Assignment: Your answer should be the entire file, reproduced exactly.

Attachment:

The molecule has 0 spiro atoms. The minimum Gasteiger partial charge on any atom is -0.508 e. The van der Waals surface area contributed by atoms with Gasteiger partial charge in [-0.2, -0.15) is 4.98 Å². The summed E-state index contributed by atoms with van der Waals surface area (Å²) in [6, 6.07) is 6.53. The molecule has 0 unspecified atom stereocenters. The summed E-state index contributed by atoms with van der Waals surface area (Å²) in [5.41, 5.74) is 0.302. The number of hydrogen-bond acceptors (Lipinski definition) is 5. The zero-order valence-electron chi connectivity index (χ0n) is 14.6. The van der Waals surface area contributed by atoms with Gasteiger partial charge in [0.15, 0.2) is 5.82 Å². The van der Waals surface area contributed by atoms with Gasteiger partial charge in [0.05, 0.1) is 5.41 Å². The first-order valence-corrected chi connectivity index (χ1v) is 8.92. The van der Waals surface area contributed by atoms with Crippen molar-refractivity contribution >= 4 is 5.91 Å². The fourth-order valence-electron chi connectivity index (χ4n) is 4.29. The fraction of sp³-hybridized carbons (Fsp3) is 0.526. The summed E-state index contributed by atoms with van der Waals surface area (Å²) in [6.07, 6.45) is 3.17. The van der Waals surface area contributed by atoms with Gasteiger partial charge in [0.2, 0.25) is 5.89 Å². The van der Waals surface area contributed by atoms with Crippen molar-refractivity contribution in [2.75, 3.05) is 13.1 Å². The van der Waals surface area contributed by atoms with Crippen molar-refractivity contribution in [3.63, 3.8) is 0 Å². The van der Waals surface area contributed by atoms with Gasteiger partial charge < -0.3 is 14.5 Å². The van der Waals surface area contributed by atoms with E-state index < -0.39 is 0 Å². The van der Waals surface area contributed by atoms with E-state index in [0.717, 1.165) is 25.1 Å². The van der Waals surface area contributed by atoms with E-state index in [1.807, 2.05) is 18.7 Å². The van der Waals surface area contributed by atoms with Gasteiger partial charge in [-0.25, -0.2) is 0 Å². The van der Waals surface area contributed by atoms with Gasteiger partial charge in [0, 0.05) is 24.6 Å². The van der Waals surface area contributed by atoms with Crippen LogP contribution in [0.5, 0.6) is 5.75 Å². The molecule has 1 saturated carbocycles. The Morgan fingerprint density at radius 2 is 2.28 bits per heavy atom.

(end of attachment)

The molecule has 0 spiro atoms. The minimum Gasteiger partial charge on any atom is -0.508 e. The van der Waals surface area contributed by atoms with Gasteiger partial charge in [-0.2, -0.15) is 4.98 Å². The summed E-state index contributed by atoms with van der Waals surface area (Å²) in [6, 6.07) is 6.53. The molecule has 0 unspecified atom stereocenters. The summed E-state index contributed by atoms with van der Waals surface area (Å²) in [5.41, 5.74) is 0.302. The number of hydrogen-bond acceptors (Lipinski definition) is 5. The zero-order valence-electron chi connectivity index (χ0n) is 14.6. The van der Waals surface area contributed by atoms with Gasteiger partial charge in [0.15, 0.2) is 5.82 Å². The van der Waals surface area contributed by atoms with Gasteiger partial charge in [0.05, 0.1) is 5.41 Å². The first-order valence-corrected chi connectivity index (χ1v) is 8.92. The van der Waals surface area contributed by atoms with Crippen molar-refractivity contribution >= 4 is 5.91 Å². The fourth-order valence-electron chi connectivity index (χ4n) is 4.29. The fraction of sp³-hybridized carbons (Fsp3) is 0.526. The summed E-state index contributed by atoms with van der Waals surface area (Å²) in [6.07, 6.45) is 3.17. The van der Waals surface area contributed by atoms with Gasteiger partial charge in [0.2, 0.25) is 5.89 Å². The van der Waals surface area contributed by atoms with Crippen molar-refractivity contribution in [2.75, 3.05) is 13.1 Å². The van der Waals surface area contributed by atoms with Crippen molar-refractivity contribution in [3.63, 3.8) is 0 Å². The van der Waals surface area contributed by atoms with Gasteiger partial charge < -0.3 is 14.5 Å². The van der Waals surface area contributed by atoms with E-state index < -0.39 is 0 Å². The van der Waals surface area contributed by atoms with E-state index in [0.717, 1.165) is 25.1 Å². The van der Waals surface area contributed by atoms with E-state index in [1.807, 2.05) is 18.7 Å². The van der Waals surface area contributed by atoms with Gasteiger partial charge in [-0.25, -0.2) is 0 Å². The van der Waals surface area contributed by atoms with Gasteiger partial charge in [0, 0.05) is 24.6 Å². The van der Waals surface area contributed by atoms with Crippen LogP contribution in [0.5, 0.6) is 5.75 Å². The molecule has 1 saturated carbocycles. The Morgan fingerprint density at radius 2 is 2.28 bits per heavy atom.